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Utilization of Associated Gas to Power Drilling Rigs – A Demonstration in the Bakken 21st Williston Basin Petroleum Conference Regina, SK April 30 – May.

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Presentation on theme: "Utilization of Associated Gas to Power Drilling Rigs – A Demonstration in the Bakken 21st Williston Basin Petroleum Conference Regina, SK April 30 – May."— Presentation transcript:

1 Utilization of Associated Gas to Power Drilling Rigs – A Demonstration in the Bakken 21st Williston Basin Petroleum Conference Regina, SK April 30 – May 2, 2013 Chad Wocken*, Grant Dunham, and Tom Doll Project Sponsors: ND Industrial Commission Oil and Gas Research Council U.S. Department of Energy Continental Resources © 2013 University of North Dakota Energy & Environmental Research Center.

2 The International Center for Applied Energy Technology ® Project Sponsors and Participants

3 The International Center for Applied Energy Technology ® Evaluation of Associated Gas Use 1.Associated Gas Alternative Use Study – analysis of gas use options upstream of gas-processing plants o Small-scale gas processing o Compressed natural gas (CNG)/liquefied natural gas (LNG) for vehicles o Electric power production o Chemical production 2.Bifuel Rig Demonstration – assessment of fuel savings and operational impacts of associated gas– diesel mix EERC Study and Final Project Report

4 The International Center for Applied Energy Technology ® A Use for Flared Natural Gas Power production for drilling rigs using a mixture of associated gas and diesel provides a near-term opportunity for gas use. Drill rigs are typically powered by three large diesel generators. Diesel engines, properly outfitted with bifuel systems, can utilize a mixture of diesel and natural gas. Significant fuel savings can be achieved because of the price differential between diesel and natural gas. –30%–60% reduced fuel costs –Reduced fuel delivery and associated traffic, engine emissions, and fugitive dust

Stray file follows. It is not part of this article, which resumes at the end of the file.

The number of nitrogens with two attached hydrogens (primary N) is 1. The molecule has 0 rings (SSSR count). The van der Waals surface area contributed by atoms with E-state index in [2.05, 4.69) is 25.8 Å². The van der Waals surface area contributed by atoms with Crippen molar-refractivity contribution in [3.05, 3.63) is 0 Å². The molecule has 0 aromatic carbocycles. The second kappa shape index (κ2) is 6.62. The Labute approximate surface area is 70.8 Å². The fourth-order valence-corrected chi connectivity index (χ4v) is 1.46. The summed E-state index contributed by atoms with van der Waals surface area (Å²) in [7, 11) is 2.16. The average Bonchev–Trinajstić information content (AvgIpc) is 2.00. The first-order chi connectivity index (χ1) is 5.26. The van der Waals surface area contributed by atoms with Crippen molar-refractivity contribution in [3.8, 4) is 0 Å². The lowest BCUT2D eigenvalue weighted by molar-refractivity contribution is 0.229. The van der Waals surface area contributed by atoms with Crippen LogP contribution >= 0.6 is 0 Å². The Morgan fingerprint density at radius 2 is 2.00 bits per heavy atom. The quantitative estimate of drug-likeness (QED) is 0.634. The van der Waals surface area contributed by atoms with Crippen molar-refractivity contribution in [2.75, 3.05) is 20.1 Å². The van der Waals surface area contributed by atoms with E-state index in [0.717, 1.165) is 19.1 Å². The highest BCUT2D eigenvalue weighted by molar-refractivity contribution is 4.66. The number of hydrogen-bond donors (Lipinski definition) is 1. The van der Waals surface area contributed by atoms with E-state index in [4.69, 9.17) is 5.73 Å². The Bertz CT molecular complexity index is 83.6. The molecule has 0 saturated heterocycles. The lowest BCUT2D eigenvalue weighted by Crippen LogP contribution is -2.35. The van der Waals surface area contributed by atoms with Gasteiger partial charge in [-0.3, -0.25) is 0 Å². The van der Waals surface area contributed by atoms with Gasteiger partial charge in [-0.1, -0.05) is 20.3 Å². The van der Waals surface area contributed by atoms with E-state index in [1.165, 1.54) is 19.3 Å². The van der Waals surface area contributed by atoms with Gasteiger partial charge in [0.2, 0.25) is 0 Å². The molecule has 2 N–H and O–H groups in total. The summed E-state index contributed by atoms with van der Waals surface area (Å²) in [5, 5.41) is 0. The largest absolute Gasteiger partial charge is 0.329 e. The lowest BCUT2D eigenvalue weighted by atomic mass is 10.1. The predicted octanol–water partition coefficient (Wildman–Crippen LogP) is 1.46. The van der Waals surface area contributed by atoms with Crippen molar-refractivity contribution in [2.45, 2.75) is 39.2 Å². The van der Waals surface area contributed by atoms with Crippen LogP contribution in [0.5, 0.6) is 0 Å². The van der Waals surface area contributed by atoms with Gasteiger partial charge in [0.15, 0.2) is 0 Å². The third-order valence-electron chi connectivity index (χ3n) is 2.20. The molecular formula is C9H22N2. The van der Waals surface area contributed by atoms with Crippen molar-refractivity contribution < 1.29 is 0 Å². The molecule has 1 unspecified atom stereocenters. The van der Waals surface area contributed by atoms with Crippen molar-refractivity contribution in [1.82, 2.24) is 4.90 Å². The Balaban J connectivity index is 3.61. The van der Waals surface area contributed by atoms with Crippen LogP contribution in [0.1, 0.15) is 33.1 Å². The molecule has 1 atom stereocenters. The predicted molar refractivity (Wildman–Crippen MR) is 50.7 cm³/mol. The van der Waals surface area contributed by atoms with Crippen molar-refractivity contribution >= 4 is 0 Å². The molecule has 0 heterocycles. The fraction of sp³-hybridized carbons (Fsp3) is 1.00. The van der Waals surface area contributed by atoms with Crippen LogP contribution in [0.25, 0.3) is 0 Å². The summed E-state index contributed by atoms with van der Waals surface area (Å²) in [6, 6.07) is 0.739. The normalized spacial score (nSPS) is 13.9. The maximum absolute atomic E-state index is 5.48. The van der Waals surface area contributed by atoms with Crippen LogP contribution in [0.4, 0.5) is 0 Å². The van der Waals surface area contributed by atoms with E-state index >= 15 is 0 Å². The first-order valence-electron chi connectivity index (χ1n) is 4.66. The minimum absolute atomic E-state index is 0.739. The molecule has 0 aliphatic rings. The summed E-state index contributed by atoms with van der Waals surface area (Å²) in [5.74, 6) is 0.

5 The International Center for Applied Energy Technology ® Wellhead Gas Use in Internal Combustion Engines Powering Drilling Rig Operation Challenges: Wellhead gas contains hydrocarbons such as propane, butane, pentane, and hexane. The introduction of these gaseous fuels to compression ignition engines can lead to: –Engine knock at high replacement rates. –Slight increases in exhaust temperatures. –Changes in stack emissions. –Changes in the combustion properties in the engine. The purpose of this project was to evaluate these impacts with two tasks: –Evaluate GTI Bi-Fuel ® system at the EERC with simulated wellhead gas –Demonstrate GTI Bi-Fuel ® system during actual drilling operations

6 The International Center for Applied Energy Technology ® GTI STEPCON Bi-Fuel ® System

7 The International Center for Applied Energy Technology ® Gas Composition Dry Pipeline Gas Bakken Gas Composition Bi-Fuel System Recommended Gas Quality Methane, CH %55%>92% Ethane, C 2 H 6 5.5%22%<8% Propane, C 3 H 8 0.3%13%<8% Butane, C 4 H 10 5% <2% combined total butane – heptane Pentane, C 5 H 12 1% Hexane, C 6 H % Heptane, C 7 H % Nitrogen, N 2 1.6%3% Carbon Dioxide, CO 2 0.4%0.5% Higher Heating Value, Btu/scf

8 The International Center for Applied Energy Technology ® Findings from Testing at the EERC Using Simulated Gas Testing at the EERC using simulated Bakken gas –Diesel replacement rates from 0 to 70% –Engine operation at 10%–100% of full load –Various amounts and combinations of natural gas liquids (NGLs) Diesel engines can run on wellhead gas, but the replacement rate is limited because of the potential for engine knock. Up to 50% diesel replacement achieved. Using rich gas at higher diesel replacement rates and heavy load conditions, there was a slight increase in ignition delay and peak cylinder pressure and associated engine vibration.